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The Coping Cat program for children with anxiety and autism spectrum disorder: a pilot randomized controlled trial.1 The Coping Cat program is a cognitive-behavioral therapy intervention that helps children recognize and analyze anxious feelings and develop strategies to cope with anxiety-provoking situations. The program focuses on four related components: (1) recognizing anxious feelings and physical reactions to anxiety; (2) clarifying feelings in anxiety-provoking situations; (3) developing a coping plan (for example, modifying anxious self-talk into coping self-talk, or determining what coping actions might be effective); and (4) evaluating performance and administering self-reinforcement. Incorporating adaptive skills to prevent or reduce feelings of anxiety, the Coping Cat therapist uses a workbook to guide the child through consideration of previous behavior in situations in which the child felt anxious, as well as the development of expectations for future behavior in anxious situations. The Coping Cat workbook is used for children aged 8 to 13 years and the C.A.T. Project workbook is used for children aged 14 to 17 years. The C.A.T. Project differs from Coping Cat only in the use of developmentally appropriate pictures and examples for older ages.Cognitive behavioral therapies are considered the treatment of choice for typically developing children with anxiety disorders; among those having shown evidence of success are the Coping Cat program: children who have participated in the program not only show improvement but maintain these gains. Thus, the aim of this study was to assess whether the program could be modified to treat anxiety in children with ASD. The participants were 22 children, ages 8–14 (average age 11.26, diagnosed with ASD and at least one primary anxiety disorder (separation anxiety disorder, generalized anxiety disorder, or social phobia). Twelve children were randomized to receive the intervention and the remainder of the children was placed on a waiting list. The program consists of 16 sessions, divided into two parts: the first 8 sessions focus on skills training (learning to recognize signs of anxious arousal and learning to implement anxiety management techniques), and the second 8 weeks are devoted to desensitization via exposure to increasingly fear-provoking stimuli. The program was modified slightly to increase its accessibility to children with ASD. Children in the active treatment group showed significantly greater improvement in anxiety than the wait-listed children at the end of the program and after a follow-up period of two months. The authors concluded that program may be feasible and effective in reducing anxiety among children with high-functioning ASD.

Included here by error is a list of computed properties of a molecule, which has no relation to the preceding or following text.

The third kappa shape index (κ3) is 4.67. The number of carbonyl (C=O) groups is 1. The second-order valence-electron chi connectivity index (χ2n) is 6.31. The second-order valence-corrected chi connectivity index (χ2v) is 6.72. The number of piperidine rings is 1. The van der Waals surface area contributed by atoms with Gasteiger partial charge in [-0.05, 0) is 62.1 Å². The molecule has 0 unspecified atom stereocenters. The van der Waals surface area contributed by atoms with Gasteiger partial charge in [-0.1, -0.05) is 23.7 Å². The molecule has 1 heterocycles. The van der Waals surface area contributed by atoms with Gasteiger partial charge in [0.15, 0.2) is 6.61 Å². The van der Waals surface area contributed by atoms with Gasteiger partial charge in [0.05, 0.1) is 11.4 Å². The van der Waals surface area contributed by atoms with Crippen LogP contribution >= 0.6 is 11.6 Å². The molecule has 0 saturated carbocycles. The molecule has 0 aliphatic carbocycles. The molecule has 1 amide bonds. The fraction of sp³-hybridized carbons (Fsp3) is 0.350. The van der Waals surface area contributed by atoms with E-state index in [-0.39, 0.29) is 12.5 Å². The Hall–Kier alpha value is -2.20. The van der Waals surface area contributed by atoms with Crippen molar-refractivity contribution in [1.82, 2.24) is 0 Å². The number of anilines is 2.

Randomized controlled trial for early intervention for autism: a pilot study of the Autism 1-2-3 Project.2 Waiting lists for participation in early intervention programs are often long. Wong and colleagues developed a brief intervention aimed at improving communication and social interaction among children in Hong Kong newly diagnosed with ASD and waiting to be enrolled in therapeutic programs. This very brief intensive intervention, which they called the Autism 1-2-3 project, targeted largely preverbal children up to 36 months of age. The aim was to develop a simple, inexpensive program to improve communication and social interaction. The program, which involved family members, lasted 2 weeks, and was administered 5 days per week delivered in ½-hour sessions. Based on the focus of recent programs such as the social pragmatic approach, the program used favorite toys to foster eye contact, gestures, and vocalizations/words, focused on requests. The pilot was conducted using a single-blind cross-over design. Outcome measures (assessed at baseline and after the two-week intervention) included language and communication, reciprocal social interaction, a symbolic play test, and parental stress. After receiving the intervention, children showed significant improvement in communication skills and parents showed decreased stress. Children with autism improved in blinded assessments of language/ communication, reciprocal social interaction, and symbolic play. Parents perceived significant improvement in their children’s language, social interaction, and their own stress level. The program needs to be tested on larger groups of children with a range of abilities before conclusions regarding efficacy can be made.